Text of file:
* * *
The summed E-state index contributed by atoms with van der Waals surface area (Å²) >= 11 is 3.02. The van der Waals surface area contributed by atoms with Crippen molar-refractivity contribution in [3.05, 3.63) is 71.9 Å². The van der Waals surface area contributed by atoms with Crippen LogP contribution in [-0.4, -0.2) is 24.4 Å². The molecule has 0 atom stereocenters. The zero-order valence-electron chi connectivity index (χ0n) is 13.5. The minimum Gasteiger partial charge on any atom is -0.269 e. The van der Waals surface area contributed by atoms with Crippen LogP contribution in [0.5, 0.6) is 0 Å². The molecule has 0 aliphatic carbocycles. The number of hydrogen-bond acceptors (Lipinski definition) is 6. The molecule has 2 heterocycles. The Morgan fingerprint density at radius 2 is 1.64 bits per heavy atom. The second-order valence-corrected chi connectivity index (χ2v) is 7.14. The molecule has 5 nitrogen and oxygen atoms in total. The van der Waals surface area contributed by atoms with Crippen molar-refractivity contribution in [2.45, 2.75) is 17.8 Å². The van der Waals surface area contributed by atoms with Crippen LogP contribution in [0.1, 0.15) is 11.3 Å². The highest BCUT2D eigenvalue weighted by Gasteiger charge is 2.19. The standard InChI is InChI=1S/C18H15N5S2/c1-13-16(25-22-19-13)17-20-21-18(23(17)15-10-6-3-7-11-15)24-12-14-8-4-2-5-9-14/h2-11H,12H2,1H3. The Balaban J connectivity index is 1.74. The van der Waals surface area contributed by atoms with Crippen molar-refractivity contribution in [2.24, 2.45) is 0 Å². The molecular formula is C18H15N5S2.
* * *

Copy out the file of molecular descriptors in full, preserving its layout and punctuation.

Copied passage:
The summed E-state index contributed by atoms with van der Waals surface area (Å²) >= 11 is 3.02. The van der Waals surface area contributed by atoms with Crippen molar-refractivity contribution in [3.05, 3.63) is 71.9 Å². The van der Waals surface area contributed by atoms with Crippen LogP contribution in [-0.4, -0.2) is 24.4 Å². The molecule has 0 atom stereocenters. The zero-order valence-electron chi connectivity index (χ0n) is 13.5. The minimum Gasteiger partial charge on any atom is -0.269 e. The van der Waals surface area contributed by atoms with Crippen LogP contribution in [0.5, 0.6) is 0 Å². The molecule has 0 aliphatic carbocycles. The number of hydrogen-bond acceptors (Lipinski definition) is 6. The molecule has 2 heterocycles. The Morgan fingerprint density at radius 2 is 1.64 bits per heavy atom. The second-order valence-corrected chi connectivity index (χ2v) is 7.14. The molecule has 5 nitrogen and oxygen atoms in total. The van der Waals surface area contributed by atoms with Crippen molar-refractivity contribution in [2.45, 2.75) is 17.8 Å². The van der Waals surface area contributed by atoms with Crippen LogP contribution in [0.1, 0.15) is 11.3 Å². The highest BCUT2D eigenvalue weighted by Gasteiger charge is 2.19. The standard InChI is InChI=1S/C18H15N5S2/c1-13-16(25-22-19-13)17-20-21-18(23(17)15-10-6-3-7-11-15)24-12-14-8-4-2-5-9-14/h2-11H,12H2,1H3. The Balaban J connectivity index is 1.74. The van der Waals surface area contributed by atoms with Crippen molar-refractivity contribution in [2.24, 2.45) is 0 Å². The molecular formula is C18H15N5S2.